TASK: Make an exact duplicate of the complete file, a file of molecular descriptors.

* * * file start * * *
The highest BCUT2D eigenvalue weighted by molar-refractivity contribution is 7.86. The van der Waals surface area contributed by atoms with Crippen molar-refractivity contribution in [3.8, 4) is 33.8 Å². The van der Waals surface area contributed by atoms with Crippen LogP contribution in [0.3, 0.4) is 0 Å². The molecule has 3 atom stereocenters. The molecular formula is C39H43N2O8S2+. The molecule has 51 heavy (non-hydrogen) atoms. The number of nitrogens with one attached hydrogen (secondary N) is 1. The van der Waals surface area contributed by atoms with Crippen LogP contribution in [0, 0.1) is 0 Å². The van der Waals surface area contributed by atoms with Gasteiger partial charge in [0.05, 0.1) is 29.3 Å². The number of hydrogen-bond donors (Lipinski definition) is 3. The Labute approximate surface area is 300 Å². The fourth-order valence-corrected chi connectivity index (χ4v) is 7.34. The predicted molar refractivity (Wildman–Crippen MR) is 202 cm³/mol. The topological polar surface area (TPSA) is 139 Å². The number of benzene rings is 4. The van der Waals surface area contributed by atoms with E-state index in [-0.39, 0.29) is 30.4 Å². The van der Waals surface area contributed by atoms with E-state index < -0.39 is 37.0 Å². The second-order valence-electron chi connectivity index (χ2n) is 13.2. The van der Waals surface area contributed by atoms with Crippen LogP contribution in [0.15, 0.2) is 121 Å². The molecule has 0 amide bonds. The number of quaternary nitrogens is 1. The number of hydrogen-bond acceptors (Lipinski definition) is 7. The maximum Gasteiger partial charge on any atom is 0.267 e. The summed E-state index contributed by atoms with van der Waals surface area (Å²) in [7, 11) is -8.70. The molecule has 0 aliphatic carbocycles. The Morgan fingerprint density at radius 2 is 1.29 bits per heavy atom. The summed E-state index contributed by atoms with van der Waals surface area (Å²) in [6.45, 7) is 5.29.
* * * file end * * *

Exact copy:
The highest BCUT2D eigenvalue weighted by molar-refractivity contribution is 7.86. The van der Waals surface area contributed by atoms with Crippen molar-refractivity contribution in [3.8, 4) is 33.8 Å². The van der Waals surface area contributed by atoms with Crippen LogP contribution in [0.3, 0.4) is 0 Å². The molecule has 3 atom stereocenters. The molecular formula is C39H43N2O8S2+. The molecule has 51 heavy (non-hydrogen) atoms. The number of nitrogens with one attached hydrogen (secondary N) is 1. The van der Waals surface area contributed by atoms with Crippen LogP contribution in [0, 0.1) is 0 Å². The van der Waals surface area contributed by atoms with Gasteiger partial charge in [0.05, 0.1) is 29.3 Å². The number of hydrogen-bond donors (Lipinski definition) is 3. The Labute approximate surface area is 300 Å². The fourth-order valence-corrected chi connectivity index (χ4v) is 7.34. The predicted molar refractivity (Wildman–Crippen MR) is 202 cm³/mol. The topological polar surface area (TPSA) is 139 Å². The number of benzene rings is 4. The van der Waals surface area contributed by atoms with E-state index in [-0.39, 0.29) is 30.4 Å². The van der Waals surface area contributed by atoms with E-state index < -0.39 is 37.0 Å². The second-order valence-electron chi connectivity index (χ2n) is 13.2. The van der Waals surface area contributed by atoms with Crippen LogP contribution in [0.15, 0.2) is 121 Å². The molecule has 0 amide bonds. The number of quaternary nitrogens is 1. The number of hydrogen-bond acceptors (Lipinski definition) is 7. The maximum Gasteiger partial charge on any atom is 0.267 e. The summed E-state index contributed by atoms with van der Waals surface area (Å²) in [7, 11) is -8.70. The molecule has 0 aliphatic carbocycles. The Morgan fingerprint density at radius 2 is 1.29 bits per heavy atom. The summed E-state index contributed by atoms with van der Waals surface area (Å²) in [6.45, 7) is 5.29.